This is the way to go full-circle, to bring closure to your experience. Again, you don't need to do it. But if you do, you'll be glad you did. (Part 5 of 5)
Wrapping up your experience with sense & style
With this article, I’m wrapping up this five-part series on how to make your next family adventure the best it can possibly be. We’ve been through the planning, preparing, GOing, reentering & reflecting stages – albeit on a basic level.
What’s left? You may wonder.
I contend there is one more stage – Follow up! I believe follow up involves these areas:
- Reconciling the finances of the trip;
- Evaluating the logistics of the trip;
- Leaving any lodging reviews, etc;
- Printing out and/or make an online album of the experience, if you are so inclined. Or put together a cool video (maybe a project for the kids);
- Making sure you have good notes from your trip – and the reflection – stored somewhere, just in case you want to do a similar trip again in the future – or you want to help someone else do it;
- Being in touch with key people you visited and/or met along the way.
In this article, I’ll explain each of these areas in a paragraph or two. Of course, we could dive deeper. I probably will, at another time. For now, the goal is to touch on each from a more eagle’s eye view.
1 | Reconcile the finances of the trip.
Everyone has different comfort levels and needs when it comes to finances, and, of course, those vary depending upon stage of life, too. My husband and I are more relaxed in this area than we used to be. Our newlywed son and daughter-in-law, who accompanied us on a trip to Europe last summer (link), were keeping track of every single expenditure.
This is the time to pull those expenses together and determine how you came out. It’s a good idea, whether you are more loosey-goosey or more rigid on the financial front, to come up with an overall idea of how much you spent on the trip and how well you stuck with your budget. It can be a reference point in the future, for yourself and others.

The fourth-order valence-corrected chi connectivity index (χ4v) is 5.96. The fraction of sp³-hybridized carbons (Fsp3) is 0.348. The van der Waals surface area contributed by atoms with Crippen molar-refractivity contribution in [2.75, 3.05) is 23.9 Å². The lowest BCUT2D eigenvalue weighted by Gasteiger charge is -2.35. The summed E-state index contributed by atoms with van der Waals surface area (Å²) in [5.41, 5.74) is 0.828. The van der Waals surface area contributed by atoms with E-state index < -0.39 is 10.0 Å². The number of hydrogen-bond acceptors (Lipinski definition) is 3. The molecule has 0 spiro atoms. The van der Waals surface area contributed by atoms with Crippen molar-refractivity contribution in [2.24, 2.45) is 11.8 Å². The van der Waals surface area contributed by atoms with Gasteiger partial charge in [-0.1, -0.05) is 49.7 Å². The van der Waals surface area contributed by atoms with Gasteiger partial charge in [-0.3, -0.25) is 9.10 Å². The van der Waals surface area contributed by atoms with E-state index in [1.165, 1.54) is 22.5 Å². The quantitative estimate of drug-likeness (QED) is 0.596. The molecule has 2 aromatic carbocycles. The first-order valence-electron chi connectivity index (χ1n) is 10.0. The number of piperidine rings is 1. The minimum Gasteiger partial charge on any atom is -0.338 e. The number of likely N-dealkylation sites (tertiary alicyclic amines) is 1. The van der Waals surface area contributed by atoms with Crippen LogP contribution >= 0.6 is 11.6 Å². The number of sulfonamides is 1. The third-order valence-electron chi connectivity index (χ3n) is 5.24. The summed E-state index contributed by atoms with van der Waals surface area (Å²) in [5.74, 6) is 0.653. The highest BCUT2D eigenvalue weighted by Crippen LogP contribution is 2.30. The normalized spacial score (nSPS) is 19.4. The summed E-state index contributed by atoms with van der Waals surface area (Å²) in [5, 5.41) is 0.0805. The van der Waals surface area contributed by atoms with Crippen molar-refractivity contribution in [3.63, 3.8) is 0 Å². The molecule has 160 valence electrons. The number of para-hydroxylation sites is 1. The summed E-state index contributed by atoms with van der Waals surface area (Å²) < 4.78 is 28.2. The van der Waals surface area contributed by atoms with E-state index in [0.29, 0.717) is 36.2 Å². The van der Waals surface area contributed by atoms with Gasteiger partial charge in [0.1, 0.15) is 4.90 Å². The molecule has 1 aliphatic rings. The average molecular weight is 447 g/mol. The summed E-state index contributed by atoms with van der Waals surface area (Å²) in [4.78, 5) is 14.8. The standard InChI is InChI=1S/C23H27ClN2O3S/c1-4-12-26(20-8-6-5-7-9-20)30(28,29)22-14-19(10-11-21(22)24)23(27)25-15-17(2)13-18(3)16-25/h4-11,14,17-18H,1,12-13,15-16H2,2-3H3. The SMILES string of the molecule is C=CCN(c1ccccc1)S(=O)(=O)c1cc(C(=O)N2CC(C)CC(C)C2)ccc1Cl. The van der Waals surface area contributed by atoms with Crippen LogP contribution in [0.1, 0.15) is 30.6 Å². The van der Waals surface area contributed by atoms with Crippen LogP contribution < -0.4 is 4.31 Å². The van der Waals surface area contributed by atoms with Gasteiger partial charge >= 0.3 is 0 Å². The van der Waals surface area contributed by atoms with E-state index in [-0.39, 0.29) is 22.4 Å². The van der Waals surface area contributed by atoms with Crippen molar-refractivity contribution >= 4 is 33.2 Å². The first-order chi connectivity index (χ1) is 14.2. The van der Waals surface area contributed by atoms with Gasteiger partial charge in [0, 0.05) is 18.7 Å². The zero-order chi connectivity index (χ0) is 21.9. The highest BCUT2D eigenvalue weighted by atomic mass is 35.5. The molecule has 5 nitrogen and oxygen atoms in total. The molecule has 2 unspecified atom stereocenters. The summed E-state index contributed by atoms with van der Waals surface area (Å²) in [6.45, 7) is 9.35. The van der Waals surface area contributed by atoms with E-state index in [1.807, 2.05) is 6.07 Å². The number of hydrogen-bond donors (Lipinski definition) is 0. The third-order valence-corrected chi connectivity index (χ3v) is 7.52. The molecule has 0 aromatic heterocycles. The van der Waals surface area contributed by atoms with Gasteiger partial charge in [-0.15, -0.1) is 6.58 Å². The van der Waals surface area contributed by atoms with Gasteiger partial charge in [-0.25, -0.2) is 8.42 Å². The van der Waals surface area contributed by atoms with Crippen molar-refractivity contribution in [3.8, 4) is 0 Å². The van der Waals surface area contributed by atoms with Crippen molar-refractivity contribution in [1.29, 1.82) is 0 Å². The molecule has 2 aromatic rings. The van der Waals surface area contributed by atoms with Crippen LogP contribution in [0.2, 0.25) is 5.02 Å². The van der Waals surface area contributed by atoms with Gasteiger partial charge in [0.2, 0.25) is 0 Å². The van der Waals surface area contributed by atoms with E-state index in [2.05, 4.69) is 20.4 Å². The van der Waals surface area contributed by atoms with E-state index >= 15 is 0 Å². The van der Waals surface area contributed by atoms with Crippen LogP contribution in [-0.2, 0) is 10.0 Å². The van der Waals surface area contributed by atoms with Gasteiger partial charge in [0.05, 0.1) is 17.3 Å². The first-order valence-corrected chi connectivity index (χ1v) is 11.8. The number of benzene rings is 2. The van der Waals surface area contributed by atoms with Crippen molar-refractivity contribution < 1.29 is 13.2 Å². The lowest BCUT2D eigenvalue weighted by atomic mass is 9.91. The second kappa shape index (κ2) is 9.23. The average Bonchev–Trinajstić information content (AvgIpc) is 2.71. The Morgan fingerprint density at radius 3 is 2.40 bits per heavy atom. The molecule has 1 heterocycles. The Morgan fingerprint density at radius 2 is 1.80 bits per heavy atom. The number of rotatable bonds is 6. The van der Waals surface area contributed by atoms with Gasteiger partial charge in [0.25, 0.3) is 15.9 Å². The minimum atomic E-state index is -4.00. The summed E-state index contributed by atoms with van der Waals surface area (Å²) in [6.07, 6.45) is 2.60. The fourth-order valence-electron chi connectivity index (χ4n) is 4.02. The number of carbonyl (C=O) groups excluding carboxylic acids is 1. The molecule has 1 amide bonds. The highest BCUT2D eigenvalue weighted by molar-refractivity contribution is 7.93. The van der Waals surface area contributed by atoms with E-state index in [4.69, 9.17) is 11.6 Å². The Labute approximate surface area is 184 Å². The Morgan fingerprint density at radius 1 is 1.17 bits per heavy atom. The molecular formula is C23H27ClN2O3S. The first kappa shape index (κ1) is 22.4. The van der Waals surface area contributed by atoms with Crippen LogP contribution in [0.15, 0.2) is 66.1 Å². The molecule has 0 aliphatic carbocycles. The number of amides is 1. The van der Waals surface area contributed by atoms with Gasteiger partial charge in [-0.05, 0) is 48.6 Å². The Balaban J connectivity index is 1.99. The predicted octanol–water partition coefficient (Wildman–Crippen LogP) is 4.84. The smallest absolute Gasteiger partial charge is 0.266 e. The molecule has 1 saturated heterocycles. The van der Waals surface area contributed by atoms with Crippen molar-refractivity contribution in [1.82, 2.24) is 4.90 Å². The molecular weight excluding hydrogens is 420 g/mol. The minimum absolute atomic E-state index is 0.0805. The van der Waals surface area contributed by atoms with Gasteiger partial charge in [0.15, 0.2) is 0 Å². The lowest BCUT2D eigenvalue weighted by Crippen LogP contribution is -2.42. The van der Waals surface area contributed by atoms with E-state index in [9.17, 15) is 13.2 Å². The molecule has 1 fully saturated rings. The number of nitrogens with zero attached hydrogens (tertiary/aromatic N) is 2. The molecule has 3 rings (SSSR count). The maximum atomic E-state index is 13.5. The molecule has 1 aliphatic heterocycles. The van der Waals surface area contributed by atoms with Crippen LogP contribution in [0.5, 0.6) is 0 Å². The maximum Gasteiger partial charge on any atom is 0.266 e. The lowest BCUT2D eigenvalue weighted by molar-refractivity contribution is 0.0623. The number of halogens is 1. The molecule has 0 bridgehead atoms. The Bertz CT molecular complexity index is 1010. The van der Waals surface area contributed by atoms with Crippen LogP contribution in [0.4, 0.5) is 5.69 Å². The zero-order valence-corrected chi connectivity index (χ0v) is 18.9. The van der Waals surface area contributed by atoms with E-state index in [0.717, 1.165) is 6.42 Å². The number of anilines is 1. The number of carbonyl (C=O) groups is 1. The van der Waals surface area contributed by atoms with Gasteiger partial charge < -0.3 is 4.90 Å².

2 | Evaluate the logistics of the trip.
Unlike the earlier reflection, this is simply a (mostly objective) overview of how the trip went (bird’s-eye view) and a day-by-day breakdown. What went well? What could you have done better? Where did you pay more than you should have? When did you score a good deal? Did you take time to separate (one parent with one kid, for example, or parents get a night out if the kids are old enough)? How did that go? Try to be as objective as possible as you review the logistics.
3 | Leave any lodging reviews, etc.
Did you stay in any Airbnb or VRBO places? If so, make sure to leave a brief review. People want to know how their place worked for you, and they’ll review you back if you do (which, if you’re active on either of those sites, usually works to your advantage). This should not take more than a couple minutes for each place, but it’s part of the follow-up process and often insures they would have you back in an instant (assuming you were good visitors).
4 | Preserve the experience for posterity